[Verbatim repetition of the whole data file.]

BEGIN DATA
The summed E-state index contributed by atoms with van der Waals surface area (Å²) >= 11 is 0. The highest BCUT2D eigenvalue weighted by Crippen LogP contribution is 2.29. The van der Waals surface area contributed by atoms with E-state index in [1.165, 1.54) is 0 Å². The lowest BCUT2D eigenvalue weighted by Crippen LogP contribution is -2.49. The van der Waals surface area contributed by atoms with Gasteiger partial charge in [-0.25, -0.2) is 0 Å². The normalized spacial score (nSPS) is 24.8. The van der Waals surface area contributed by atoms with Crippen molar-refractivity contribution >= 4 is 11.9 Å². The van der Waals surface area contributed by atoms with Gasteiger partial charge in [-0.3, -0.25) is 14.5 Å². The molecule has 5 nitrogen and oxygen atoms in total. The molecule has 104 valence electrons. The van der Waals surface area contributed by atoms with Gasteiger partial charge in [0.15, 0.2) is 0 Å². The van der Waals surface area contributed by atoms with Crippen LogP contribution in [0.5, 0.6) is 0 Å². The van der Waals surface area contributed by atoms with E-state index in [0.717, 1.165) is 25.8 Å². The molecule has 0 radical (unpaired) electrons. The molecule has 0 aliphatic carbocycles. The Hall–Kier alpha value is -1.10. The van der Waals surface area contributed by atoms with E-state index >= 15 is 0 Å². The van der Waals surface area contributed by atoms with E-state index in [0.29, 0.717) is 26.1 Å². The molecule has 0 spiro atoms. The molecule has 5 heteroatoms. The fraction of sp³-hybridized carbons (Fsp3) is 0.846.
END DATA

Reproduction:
The summed E-state index contributed by atoms with van der Waals surface area (Å²) >= 11 is 0. The highest BCUT2D eigenvalue weighted by Crippen LogP contribution is 2.29. The van der Waals surface area contributed by atoms with E-state index in [1.165, 1.54) is 0 Å². The lowest BCUT2D eigenvalue weighted by Crippen LogP contribution is -2.49. The van der Waals surface area contributed by atoms with Gasteiger partial charge in [-0.25, -0.2) is 0 Å². The normalized spacial score (nSPS) is 24.8. The van der Waals surface area contributed by atoms with Crippen molar-refractivity contribution >= 4 is 11.9 Å². The van der Waals surface area contributed by atoms with Gasteiger partial charge in [-0.3, -0.25) is 14.5 Å². The molecule has 5 nitrogen and oxygen atoms in total. The molecule has 104 valence electrons. The van der Waals surface area contributed by atoms with Gasteiger partial charge in [0.15, 0.2) is 0 Å². The van der Waals surface area contributed by atoms with Crippen LogP contribution in [0.5, 0.6) is 0 Å². The van der Waals surface area contributed by atoms with E-state index in [0.717, 1.165) is 25.8 Å². The molecule has 0 radical (unpaired) electrons. The molecule has 0 aliphatic carbocycles. The Hall–Kier alpha value is -1.10. The van der Waals surface area contributed by atoms with E-state index >= 15 is 0 Å². The van der Waals surface area contributed by atoms with E-state index in [0.29, 0.717) is 26.1 Å². The molecule has 0 spiro atoms. The molecule has 5 heteroatoms. The fraction of sp³-hybridized carbons (Fsp3) is 0.846.